GAP Analysis Predicted Distribution Map

Virginia Opossum (Didelphis virginiana)

Species Code: DIVI
Non-native Species

Click to enlarge Range map

= Core Habitat
= Marginal Habitat

Breeding Range Map
The green area shows the predicted habitats for breeding only. The habitats were identified using 1991 satellite imagery, other datasets and experts throughout the state, as part of the Washington Gap Analysis Project.

Click to enlarge distribution map

Map with historical museum records

Other maps & Information:
  • NatureMapping observations
    throughout the year

Metadata (Data about data or how the map was made)

The Virginia Opossum had entered Washington by 1941 by deliberate introduction from the eastern U.S, migration from introduced populations in Oregon, or both. It is now common in the Puget Trough from the Columbia River to the Canadian border. It also occurs along the entire coast. On the west side, it generally occurs below 1000 feet in broadleaf forests along streams and rivers and on farmland. Its range expansion has been slower in eastern Washington. There, they seem to be associated with riparian areas, irrigated agriculture, and development.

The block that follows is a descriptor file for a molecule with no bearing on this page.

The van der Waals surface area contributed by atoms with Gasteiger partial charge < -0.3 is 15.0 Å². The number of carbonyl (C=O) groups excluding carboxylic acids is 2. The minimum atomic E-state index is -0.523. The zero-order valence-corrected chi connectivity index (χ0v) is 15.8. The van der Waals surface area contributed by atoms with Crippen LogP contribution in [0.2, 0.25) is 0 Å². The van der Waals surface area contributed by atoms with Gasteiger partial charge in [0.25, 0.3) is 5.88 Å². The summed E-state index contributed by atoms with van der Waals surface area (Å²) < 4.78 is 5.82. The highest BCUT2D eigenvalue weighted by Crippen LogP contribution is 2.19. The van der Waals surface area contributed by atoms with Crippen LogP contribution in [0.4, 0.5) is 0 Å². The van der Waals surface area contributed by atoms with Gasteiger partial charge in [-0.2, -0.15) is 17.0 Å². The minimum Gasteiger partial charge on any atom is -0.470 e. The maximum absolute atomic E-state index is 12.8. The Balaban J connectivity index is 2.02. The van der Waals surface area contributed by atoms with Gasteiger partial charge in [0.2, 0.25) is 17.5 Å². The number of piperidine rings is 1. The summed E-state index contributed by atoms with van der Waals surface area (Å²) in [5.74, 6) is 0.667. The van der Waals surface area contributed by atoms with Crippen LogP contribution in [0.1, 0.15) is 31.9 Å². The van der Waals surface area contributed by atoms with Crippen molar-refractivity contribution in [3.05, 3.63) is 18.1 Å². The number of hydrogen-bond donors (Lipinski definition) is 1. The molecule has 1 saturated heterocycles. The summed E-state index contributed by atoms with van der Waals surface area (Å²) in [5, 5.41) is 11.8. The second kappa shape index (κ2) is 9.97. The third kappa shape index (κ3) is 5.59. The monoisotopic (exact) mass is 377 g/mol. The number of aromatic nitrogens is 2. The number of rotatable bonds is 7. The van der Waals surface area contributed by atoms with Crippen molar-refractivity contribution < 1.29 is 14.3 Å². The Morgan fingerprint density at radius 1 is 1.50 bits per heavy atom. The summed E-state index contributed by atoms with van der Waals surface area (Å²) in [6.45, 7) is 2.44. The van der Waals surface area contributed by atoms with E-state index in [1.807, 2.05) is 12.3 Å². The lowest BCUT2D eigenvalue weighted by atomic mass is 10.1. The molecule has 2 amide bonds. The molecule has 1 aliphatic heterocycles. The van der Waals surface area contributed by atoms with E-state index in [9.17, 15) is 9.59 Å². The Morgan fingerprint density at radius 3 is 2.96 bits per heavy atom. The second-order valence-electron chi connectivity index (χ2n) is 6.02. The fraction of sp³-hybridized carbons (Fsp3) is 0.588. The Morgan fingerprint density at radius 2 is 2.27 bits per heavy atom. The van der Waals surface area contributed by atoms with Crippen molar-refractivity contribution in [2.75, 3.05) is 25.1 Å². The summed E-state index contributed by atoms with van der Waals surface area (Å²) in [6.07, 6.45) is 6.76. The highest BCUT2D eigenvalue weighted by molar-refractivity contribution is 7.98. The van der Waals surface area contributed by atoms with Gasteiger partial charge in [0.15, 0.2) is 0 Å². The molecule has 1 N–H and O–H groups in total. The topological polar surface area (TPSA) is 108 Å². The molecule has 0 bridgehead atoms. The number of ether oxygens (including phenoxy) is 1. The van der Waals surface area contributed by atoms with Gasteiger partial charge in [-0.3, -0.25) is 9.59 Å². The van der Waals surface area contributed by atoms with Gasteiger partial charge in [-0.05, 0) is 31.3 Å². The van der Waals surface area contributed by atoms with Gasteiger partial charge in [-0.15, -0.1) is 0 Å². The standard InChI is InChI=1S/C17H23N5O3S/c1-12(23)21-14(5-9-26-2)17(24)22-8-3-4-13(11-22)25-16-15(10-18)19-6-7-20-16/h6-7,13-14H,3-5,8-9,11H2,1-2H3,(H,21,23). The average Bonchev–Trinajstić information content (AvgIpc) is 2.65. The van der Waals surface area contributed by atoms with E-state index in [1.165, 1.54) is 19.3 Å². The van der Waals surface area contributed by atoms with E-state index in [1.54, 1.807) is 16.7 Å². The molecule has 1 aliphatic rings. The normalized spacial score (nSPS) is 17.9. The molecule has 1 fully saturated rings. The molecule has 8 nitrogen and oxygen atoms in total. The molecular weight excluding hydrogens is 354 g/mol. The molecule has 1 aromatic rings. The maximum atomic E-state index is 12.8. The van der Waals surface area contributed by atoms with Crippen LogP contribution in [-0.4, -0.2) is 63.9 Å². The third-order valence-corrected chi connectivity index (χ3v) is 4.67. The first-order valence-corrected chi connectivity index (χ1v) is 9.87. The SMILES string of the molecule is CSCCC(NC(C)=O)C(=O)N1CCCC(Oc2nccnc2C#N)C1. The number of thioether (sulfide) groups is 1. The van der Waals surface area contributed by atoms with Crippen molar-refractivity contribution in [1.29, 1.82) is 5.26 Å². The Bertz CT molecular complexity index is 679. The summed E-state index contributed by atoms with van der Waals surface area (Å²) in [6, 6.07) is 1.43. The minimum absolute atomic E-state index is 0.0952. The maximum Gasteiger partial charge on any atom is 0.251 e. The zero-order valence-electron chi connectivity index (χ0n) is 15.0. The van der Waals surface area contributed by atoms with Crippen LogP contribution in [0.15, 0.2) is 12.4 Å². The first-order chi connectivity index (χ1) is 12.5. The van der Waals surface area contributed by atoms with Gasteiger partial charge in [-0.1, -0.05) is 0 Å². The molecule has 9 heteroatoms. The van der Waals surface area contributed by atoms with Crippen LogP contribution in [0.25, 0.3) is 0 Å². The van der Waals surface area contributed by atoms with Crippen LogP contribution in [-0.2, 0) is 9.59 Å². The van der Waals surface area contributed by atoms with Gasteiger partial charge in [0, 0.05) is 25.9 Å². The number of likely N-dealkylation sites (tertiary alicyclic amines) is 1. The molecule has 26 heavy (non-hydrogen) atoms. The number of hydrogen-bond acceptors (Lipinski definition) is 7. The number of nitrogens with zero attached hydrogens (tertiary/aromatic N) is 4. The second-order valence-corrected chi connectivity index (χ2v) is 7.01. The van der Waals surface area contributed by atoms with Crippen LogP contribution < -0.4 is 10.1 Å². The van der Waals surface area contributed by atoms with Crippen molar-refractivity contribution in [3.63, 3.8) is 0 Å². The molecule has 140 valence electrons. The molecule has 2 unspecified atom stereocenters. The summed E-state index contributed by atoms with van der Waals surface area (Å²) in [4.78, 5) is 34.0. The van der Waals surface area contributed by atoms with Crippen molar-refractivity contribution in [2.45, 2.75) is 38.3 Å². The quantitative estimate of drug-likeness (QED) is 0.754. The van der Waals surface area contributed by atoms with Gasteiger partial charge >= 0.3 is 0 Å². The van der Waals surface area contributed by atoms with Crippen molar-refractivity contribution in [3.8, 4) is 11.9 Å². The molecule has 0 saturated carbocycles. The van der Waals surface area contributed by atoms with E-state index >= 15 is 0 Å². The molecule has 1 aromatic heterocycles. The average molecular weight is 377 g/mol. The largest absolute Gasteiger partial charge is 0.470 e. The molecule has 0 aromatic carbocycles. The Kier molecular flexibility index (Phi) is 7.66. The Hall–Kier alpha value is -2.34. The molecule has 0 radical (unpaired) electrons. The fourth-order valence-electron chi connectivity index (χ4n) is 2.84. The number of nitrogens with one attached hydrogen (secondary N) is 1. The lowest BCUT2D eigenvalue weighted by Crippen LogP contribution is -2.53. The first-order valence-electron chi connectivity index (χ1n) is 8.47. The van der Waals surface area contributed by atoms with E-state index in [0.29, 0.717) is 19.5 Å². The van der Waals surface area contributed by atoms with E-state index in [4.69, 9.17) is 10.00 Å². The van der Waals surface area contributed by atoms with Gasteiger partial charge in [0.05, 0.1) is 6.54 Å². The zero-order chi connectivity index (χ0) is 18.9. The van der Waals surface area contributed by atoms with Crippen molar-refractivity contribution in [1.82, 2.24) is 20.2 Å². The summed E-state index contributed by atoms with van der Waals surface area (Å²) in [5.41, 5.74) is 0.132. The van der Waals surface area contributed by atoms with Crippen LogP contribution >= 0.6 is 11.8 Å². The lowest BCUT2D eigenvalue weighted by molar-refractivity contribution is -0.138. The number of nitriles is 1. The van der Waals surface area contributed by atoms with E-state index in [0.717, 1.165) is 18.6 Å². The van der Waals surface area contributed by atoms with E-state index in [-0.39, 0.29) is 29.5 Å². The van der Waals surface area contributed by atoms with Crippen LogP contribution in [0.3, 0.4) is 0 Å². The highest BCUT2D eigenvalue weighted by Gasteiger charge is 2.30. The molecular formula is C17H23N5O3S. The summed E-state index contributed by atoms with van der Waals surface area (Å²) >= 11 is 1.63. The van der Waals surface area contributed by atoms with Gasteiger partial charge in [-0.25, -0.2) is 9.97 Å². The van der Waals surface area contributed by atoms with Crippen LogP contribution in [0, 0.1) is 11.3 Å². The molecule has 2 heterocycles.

habitat 212 picture habitat 221 picture habitat 231 picture

Core zones were the low to mid-elevation zones of the west side, the steppe zones, and Ponderosa Pine zone. In the forested zones, good habitats were low- to medium-density development, agriculture, fresh waster/wetlands, hardwood forests, and non-forested.

The range limits of the Virginia Opossum have probably not stabilized, especially in eastern Washington.

Translated from the Washington Gap Analysis Mammal Volume by Dave Lester
Webpage designed by Dave Lester